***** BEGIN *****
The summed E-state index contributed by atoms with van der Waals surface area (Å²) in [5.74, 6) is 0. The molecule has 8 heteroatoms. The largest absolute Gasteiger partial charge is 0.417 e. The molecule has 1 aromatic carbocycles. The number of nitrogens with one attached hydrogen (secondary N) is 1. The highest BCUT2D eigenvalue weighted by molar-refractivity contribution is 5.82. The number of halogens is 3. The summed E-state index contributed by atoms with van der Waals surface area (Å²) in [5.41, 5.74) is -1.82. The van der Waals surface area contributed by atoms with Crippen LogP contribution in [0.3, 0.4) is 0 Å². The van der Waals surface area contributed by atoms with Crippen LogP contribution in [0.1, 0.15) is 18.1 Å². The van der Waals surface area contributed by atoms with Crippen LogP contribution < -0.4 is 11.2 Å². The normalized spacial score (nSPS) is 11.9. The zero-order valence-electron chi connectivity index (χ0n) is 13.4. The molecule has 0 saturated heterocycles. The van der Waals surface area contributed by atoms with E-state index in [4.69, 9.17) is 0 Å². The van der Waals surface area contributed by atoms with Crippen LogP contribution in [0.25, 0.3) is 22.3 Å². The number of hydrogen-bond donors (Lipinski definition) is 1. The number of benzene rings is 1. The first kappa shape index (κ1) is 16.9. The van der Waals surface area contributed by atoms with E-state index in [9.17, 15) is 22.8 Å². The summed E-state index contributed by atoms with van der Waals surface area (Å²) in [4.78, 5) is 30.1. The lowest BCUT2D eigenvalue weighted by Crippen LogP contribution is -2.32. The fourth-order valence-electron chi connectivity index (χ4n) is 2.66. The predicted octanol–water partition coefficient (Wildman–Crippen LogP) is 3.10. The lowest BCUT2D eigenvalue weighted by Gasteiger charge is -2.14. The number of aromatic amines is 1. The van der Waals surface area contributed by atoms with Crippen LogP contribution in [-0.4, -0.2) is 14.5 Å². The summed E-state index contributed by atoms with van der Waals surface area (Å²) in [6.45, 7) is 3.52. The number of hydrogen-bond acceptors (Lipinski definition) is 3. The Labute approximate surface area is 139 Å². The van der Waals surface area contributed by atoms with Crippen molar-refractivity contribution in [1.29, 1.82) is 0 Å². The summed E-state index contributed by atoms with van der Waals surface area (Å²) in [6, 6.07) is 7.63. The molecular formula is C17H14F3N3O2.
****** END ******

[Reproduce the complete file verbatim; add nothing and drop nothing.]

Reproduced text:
The summed E-state index contributed by atoms with van der Waals surface area (Å²) in [5.74, 6) is 0. The molecule has 8 heteroatoms. The largest absolute Gasteiger partial charge is 0.417 e. The molecule has 1 aromatic carbocycles. The number of nitrogens with one attached hydrogen (secondary N) is 1. The highest BCUT2D eigenvalue weighted by molar-refractivity contribution is 5.82. The number of halogens is 3. The summed E-state index contributed by atoms with van der Waals surface area (Å²) in [5.41, 5.74) is -1.82. The van der Waals surface area contributed by atoms with Crippen LogP contribution in [0.3, 0.4) is 0 Å². The van der Waals surface area contributed by atoms with Crippen LogP contribution in [0.1, 0.15) is 18.1 Å². The van der Waals surface area contributed by atoms with Crippen LogP contribution < -0.4 is 11.2 Å². The normalized spacial score (nSPS) is 11.9. The zero-order valence-electron chi connectivity index (χ0n) is 13.4. The molecule has 0 saturated heterocycles. The van der Waals surface area contributed by atoms with E-state index in [4.69, 9.17) is 0 Å². The van der Waals surface area contributed by atoms with Crippen LogP contribution in [0.25, 0.3) is 22.3 Å². The number of hydrogen-bond donors (Lipinski definition) is 1. The number of benzene rings is 1. The first kappa shape index (κ1) is 16.9. The van der Waals surface area contributed by atoms with E-state index in [9.17, 15) is 22.8 Å². The summed E-state index contributed by atoms with van der Waals surface area (Å²) in [4.78, 5) is 30.1. The lowest BCUT2D eigenvalue weighted by Crippen LogP contribution is -2.32. The fourth-order valence-electron chi connectivity index (χ4n) is 2.66. The predicted octanol–water partition coefficient (Wildman–Crippen LogP) is 3.10. The lowest BCUT2D eigenvalue weighted by Gasteiger charge is -2.14. The number of aromatic amines is 1. The van der Waals surface area contributed by atoms with Crippen LogP contribution in [-0.4, -0.2) is 14.5 Å². The summed E-state index contributed by atoms with van der Waals surface area (Å²) in [6.45, 7) is 3.52. The number of hydrogen-bond acceptors (Lipinski definition) is 3. The Labute approximate surface area is 139 Å². The van der Waals surface area contributed by atoms with Crippen molar-refractivity contribution in [1.29, 1.82) is 0 Å². The summed E-state index contributed by atoms with van der Waals surface area (Å²) in [6, 6.07) is 7.63. The molecular formula is C17H14F3N3O2.